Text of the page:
OBJECTIVE: Evidence suggests discrimination increases the risk of obesity. The biopsychosocial model of racism posits that psychological factors such as depressive symptoms may link experiences of perceived interpersonal discrimination to obesity. This study tested whether self-reported experiences of everyday discrimination were associated with adiposity indicators and whether depressive symptoms explained these associations.
METHODS: Cross-sectional survey data of 602 Latino adults living in Lawrence, Massachusetts, from the Latino Health and Well-being Project (2011-2013) were used. Participants completed questionnaires assessing perceived everyday discrimination and depressive symptoms. Anthropometric measures (i.e., BMI and waist circumference [WC]) were obtained by trained staff. Structural equation modeling was employed to test for direct and indirect effects of perceived everyday discrimination on adiposity.
RESULTS: Perceived everyday discrimination was directly and positively associated with higher BMI and WC, independent of sociodemographic factors, physical activity, and stressful life events. Perceived everyday discrimination was not indirectly associated with BMI and WC through depressive symptoms. However, perceived everyday discrimination was associated with higher levels of depressive symptoms.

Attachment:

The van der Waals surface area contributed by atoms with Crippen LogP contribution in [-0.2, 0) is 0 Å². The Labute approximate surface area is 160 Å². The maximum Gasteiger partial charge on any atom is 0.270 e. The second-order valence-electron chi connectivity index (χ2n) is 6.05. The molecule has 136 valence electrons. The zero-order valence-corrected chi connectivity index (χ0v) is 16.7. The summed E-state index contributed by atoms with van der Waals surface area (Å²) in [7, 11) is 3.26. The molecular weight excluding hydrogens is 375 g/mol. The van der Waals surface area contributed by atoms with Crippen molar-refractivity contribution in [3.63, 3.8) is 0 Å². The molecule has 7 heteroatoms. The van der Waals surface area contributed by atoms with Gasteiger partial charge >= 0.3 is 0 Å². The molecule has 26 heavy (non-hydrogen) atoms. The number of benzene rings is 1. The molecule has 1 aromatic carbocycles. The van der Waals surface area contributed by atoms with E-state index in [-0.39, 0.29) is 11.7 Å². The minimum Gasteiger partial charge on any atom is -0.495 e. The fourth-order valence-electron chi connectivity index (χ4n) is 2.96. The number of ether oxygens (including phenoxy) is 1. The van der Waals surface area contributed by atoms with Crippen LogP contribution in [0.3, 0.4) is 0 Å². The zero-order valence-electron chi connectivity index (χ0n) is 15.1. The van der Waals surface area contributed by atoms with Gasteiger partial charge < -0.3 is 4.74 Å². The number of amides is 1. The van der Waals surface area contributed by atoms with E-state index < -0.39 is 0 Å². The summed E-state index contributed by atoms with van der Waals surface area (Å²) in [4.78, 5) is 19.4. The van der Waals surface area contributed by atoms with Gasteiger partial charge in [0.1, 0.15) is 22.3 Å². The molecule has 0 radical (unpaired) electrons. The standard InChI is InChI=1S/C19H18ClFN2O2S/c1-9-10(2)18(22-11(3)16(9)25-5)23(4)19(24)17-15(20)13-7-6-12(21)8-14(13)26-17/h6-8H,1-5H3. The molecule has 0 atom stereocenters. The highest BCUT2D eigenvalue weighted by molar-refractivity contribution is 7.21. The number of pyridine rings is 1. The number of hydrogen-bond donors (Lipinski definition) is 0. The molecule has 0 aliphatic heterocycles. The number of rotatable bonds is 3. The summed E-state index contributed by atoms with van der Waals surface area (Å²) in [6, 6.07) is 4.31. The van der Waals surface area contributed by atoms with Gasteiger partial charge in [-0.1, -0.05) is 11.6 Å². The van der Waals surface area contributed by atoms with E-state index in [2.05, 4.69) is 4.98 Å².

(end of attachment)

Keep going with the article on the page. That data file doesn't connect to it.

CONCLUSIONS: Self-reported everyday discrimination among Latino adults is associated with adiposity. Day-to-day interpersonal discrimination may be implicated in obesity disparities for Latino adults.
Obesity (Silver Spring). 2018 Sep 3. doi: 10.1002/oby.22248. [Epub ahead of print] Link to article on publisher's site
Available at: http://works.bepress.com/stephenie_lemon/134/